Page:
Google Cloud Composer

What is Cloud Composer?

Cloud Composer is a managed workflow orchestration service that is built on Apache Airflow, a workflow management platform. Developers use Cloud Composer to author, schedule and monitor software development pipelines across clouds and on-premises data centers. Also, users can create Airflow environments and use Airflow-native tools. Cloud Composer has two major versions:

  • Cloud Composer 1. This version has manual scaling and its environments are zonal.
  • Cloud Composer 2. This version has autoscaling environments, as well as a zonal Apache Airflow metadata database and regional Airflow scheduling and execution layer.
Comparison of the different versions of Google Cloud Composer

Within Cloud Composer, a library of connectors and multiple graphical representations are available through one-click deployment. Cloud Composer pipelines are organized as directed acyclic graphs (DAGs) to accommodate Python files and lower the entry barrier to author and schedule workflows. An Airflow DAG contains a DAG definition, operators and operator relationships.

Cloud Composer key features

Google Cloud Composer has a number of key features that are beneficial to the user:

  • Fully managed. Rather than spending time provisioning resources, Cloud Composer's managed nature allows IT teams to focus on authoring, scheduling and monitoring.
  • Cross-cloud capabilities. With Cloud Composer, users can create workflows that connect data, processing and services across clouds. It is also compatible with services within the Google Cloud Platform (GCP), other public clouds and on-premises environments that enable multi-cloud strategy.
  • Open source. Because Cloud Composer is a managed Apache Airflow service, it is free from lock-in and portability.
  • Integrated. Cloud Composer integrates with tools such as BigQuery, Dataflow, Dataproc, Datastore, Cloud Storage, Pub/Sub, AI Platform and more. This gives users the ability to orchestrate end-to-end workloads.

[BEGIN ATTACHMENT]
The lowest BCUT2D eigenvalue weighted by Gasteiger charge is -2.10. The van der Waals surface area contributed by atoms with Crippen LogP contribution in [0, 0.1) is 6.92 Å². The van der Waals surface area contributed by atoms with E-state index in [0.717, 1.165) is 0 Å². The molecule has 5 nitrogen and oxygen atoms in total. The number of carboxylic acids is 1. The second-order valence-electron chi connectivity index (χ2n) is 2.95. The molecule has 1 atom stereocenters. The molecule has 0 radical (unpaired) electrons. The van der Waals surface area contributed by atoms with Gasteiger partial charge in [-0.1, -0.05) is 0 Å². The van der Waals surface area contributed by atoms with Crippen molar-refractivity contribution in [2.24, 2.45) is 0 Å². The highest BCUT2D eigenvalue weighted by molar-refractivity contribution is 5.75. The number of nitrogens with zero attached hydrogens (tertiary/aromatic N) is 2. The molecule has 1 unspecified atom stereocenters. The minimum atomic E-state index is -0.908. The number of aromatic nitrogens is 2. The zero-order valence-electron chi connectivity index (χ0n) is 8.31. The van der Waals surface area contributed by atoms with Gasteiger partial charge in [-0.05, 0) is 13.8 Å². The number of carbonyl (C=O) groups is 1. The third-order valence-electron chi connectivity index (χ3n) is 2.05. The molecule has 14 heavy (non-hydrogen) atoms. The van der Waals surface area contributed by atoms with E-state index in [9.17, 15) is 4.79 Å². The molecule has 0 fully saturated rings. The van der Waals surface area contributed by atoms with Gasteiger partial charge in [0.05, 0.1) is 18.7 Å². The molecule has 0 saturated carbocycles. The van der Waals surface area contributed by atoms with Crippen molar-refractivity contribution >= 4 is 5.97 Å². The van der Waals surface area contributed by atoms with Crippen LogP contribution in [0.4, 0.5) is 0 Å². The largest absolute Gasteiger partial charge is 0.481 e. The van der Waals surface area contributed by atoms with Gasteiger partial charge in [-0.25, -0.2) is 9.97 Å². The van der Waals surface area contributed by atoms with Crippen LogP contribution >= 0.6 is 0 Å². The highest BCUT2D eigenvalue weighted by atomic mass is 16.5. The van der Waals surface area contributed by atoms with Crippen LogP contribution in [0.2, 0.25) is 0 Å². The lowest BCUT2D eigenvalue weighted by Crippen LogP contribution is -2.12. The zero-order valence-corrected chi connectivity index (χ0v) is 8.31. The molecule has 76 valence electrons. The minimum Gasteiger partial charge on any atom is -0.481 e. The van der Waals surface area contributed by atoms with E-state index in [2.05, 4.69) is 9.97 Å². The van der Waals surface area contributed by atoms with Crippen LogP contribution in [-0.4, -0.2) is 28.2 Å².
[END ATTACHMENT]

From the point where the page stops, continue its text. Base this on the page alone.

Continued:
• Python. Python is a popular, general-purpose language. It was used to build Apache Airflow.

While these features provide many benefits, it can also lead to some drawbacks. For example, because it is open source, there is only community support and no premium paid option. There is also no long-term support guarantee. Additionally, while Airflow is a popular orchestration tool, it is technically complex and can require specialized knowledge. Also, with two different versions of the service, pricing is difficult.

Cloud Composer pricing

Google Cloud Composer charges customers based on consumption, ensuring they only pay for what they use. The service charges in 10-minute intervals. The version 1 pricing, based on the Oregon (us-west1) region, is broken down to include the following:

  • Web core hours at $0.074 per vCPU hour.
  • Database core hours at $0.125 per vCPU hour.
  • Web and database storage at $0.273 per gigabyte, per month.
  • Network Egress at $0.156 per gigabyte.

The version 2 pricing differs because of environment autoscaling.

  • Cloud Composer Compute CPUs at $0.045 per 1000 mCPU hours.
  • Cloud Composer Compute Memory at $0.005 per gibibyte, per hour.
  • Cloud Composer Compute Storage at $0.0002 per gibibyte, per hour.
  • Cloud Composer Database Storage at $0.17 per gibibyte, per month.
  • Cloud Composer Environment Fee at $0.35 to $0.85 per hour, depending on the size.

Editor's note: This article was originally written in 2019. TechTarget editors revised it in 2022 to improve the reader experience.

This was last updated in February 2023

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